The Juba peace initiative, launched by the South Sudan Government, aimed to foster dialogue between the Transitional Government of Sudan and the Sudanese Revolutionary Front (SRF), a conglomerate of various armed and unarmed movements. This innovative political process established the Juba Peace Agreement. This groundbreaking document addressed the heart of Sudan’s ongoing discord, offering a blueprint for democratic reconstruction across all conflict regions.
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Our initiative led to a meaningful step towards stability; yet, on 25 October, 2021, the military staged a coup, dissolving a promising civilian government. The aftermath saw the reappointment of a civilian Prime Minister, reduced to little more than a figurehead under the watchful eye of the military junta. However, the junta, under Al-Burhan, recognised the objectivity of the Juba peace agreement. This agreement, rather than emphasising a power-sharing deal, established a robust framework for the post-conflict democratic reconstruction of the country.
Before the onset of the war, attempts to restore civilian rule faltered. Western allies seemed to favour some Western-leaning parties in the civilian coalition more than others, fostering division rather than cohesion amongst the parties. This inequity was due to a peace process spearheaded by inexperienced mediators unfamiliar with Sudanese political intricacies.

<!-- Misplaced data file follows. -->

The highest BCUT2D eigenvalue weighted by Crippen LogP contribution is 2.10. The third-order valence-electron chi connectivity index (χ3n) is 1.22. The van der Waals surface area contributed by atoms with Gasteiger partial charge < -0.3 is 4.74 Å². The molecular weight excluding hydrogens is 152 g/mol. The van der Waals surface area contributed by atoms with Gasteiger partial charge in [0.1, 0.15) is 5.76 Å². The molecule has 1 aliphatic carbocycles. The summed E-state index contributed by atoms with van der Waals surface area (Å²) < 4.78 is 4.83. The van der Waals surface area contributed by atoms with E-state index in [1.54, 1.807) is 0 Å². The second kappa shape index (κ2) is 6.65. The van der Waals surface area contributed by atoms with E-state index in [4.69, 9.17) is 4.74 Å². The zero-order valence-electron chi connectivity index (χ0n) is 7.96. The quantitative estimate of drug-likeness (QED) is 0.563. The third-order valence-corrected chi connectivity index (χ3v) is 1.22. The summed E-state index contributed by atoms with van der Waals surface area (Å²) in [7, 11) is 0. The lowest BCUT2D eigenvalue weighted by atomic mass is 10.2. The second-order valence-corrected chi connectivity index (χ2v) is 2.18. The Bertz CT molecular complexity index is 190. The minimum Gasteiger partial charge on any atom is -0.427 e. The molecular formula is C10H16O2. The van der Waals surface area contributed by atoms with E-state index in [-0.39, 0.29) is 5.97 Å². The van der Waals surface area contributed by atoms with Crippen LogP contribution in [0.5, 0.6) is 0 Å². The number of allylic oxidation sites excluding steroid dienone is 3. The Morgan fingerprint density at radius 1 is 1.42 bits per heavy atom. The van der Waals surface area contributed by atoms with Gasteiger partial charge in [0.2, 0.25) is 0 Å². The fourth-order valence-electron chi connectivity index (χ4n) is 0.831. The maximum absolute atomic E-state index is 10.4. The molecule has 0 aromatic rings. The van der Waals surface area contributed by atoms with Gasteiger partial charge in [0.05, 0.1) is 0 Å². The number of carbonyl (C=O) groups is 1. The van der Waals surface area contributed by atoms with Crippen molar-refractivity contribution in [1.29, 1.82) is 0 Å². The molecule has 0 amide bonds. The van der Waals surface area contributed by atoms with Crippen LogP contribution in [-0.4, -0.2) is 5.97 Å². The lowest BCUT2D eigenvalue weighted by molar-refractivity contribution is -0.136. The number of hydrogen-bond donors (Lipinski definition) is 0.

Despite being pushed out of direct mediation, South Sudan’s persistence in resolving the Sudanese conflict was manifested in the Juba Peace Agreement, showcasing the strategic position and the potential we possess in helping to address Sudan’s root problem.
The tale of Sudan is thus one of struggle and turmoil but also one of hope. A new chapter awaits, and it requires recognising and addressing the fundamental issues that have led to its present condition. We believe in the capacity of South Sudan to play a unique role in achieving this end, guided by our shared history, deep contextual understanding, and mutual respect for all parties involved.
I have recounted the story of Sudan as seen from the eyes of someone at the heart of its political and diplomatic engagements. This narrative, I believe, is a guide along the path toward a peaceful resolution to finally address the fundamental problem of Sudan once and for all.